Feminethicist wonders why the personal products industry seem, in 2011, still so obsessed with being “discreet”, as though menstruation was still something to be ashamed of? Rachel Hills at Musings of an Inappropriate Woman remarks on the continuing use of dead women as a fetishist image in popular culture, videos, advertising – the latest example being the Rivers catalogue; plus a more general discussion of activism and admitting when you’ve fucked up. In which I get hysterical is a discussion of the use the word “hysteria” posted at Octavia’s Spitfire Emporium. As one of her commenters says, “the word ‘hysterical’… feels like psychological slap in the face every time I hear it, and a reminder, as if I ever need one, to shut-the-fuck-up.”

At Hoyden about Town, guest poster Frances of Corpulent announces the All Bodies Directory. “This is a site that will collate health care providers from across Australia and New Zealand who treat all bodies carefully and respectfully. Listings will be organised by state, by regions and by specialisations. I want this to be a really valuable resource for the fat community.” See Corpulent for the background story. From Spilt Milk, Description: A screenshot of some tweets under…, a most excellent rant on how the diet industrial complex has now been rendered powerless and no longer… What? Oh, she’s being sarcastic.

From Coley Tangerina, more Facebook fail – this time with Breast cancer ‘awareness’.

Lauredhel writes about the media obsession (not in a good way) with scooter users. Cars kill more than a thousand pedestrians every year in Australia, not to mention all the deaths of people in cars, so of course the ACCC and media are highlighting the terrible danger of… people with disabilities on scooters.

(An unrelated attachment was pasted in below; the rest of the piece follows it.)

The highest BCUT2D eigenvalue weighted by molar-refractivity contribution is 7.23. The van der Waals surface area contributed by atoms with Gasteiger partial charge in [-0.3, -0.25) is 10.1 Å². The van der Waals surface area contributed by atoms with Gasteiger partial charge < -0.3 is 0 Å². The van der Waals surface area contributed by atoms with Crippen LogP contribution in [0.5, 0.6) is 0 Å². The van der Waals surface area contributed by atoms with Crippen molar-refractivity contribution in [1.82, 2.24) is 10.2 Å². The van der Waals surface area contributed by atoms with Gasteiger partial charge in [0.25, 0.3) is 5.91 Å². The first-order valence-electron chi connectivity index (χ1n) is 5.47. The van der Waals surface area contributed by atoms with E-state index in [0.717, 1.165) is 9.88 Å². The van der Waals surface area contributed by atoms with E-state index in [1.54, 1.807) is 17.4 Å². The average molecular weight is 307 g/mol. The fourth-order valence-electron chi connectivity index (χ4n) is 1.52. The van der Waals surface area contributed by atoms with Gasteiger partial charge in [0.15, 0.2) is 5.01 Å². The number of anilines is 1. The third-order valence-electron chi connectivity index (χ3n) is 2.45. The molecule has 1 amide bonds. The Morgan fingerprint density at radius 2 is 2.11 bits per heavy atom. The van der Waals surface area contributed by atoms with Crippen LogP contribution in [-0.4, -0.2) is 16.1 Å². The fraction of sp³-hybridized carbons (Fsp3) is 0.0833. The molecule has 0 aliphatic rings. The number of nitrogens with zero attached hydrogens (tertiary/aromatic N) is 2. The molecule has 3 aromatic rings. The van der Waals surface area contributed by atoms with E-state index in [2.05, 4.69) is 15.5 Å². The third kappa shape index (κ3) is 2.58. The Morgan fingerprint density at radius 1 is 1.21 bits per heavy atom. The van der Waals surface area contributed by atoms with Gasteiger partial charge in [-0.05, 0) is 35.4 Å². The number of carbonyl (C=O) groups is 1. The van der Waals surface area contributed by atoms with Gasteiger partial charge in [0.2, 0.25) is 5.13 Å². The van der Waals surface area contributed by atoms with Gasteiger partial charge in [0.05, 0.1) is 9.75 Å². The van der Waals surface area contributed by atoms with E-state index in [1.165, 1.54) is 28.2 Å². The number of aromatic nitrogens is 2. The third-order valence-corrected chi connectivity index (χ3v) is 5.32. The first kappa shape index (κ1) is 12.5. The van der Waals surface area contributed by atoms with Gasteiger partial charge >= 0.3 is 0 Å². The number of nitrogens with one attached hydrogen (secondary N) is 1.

Stargazer at The Hand Mirror discusses commercial surrogacy: Can we talk about “choice” where there is a huge diferential of wealth, privilege and power? “good quality education is the right of every child, and shouldn’t have to be bought with a pregnancy.”

Race and racism

One of the items in the Knapsack of White Privilege is that you’re not taken as some kind of representative of your race if you do something especially bad or good. Chally’s post On representing ones race is about this privilege. Chally also writes about “speculative fiction where whiteness is either universal or presented as an ideal in comparison to social structures based on the ME”, and brown people are part of a paradigm of wrongness: Some opening thoughts on race in (and as) science fiction dystopia(s). The Antibogan discusses a study by Dr Halim Rane at Griffith University which challenges popular assumptions that Muslims are opposed to integration and reject Western values. In If only those poor people would stop breeding, Deborah of A Bee of a Certain Age analyses the Welfare Working Group in NZ in the context of historical policy-maker attitudes to the poor.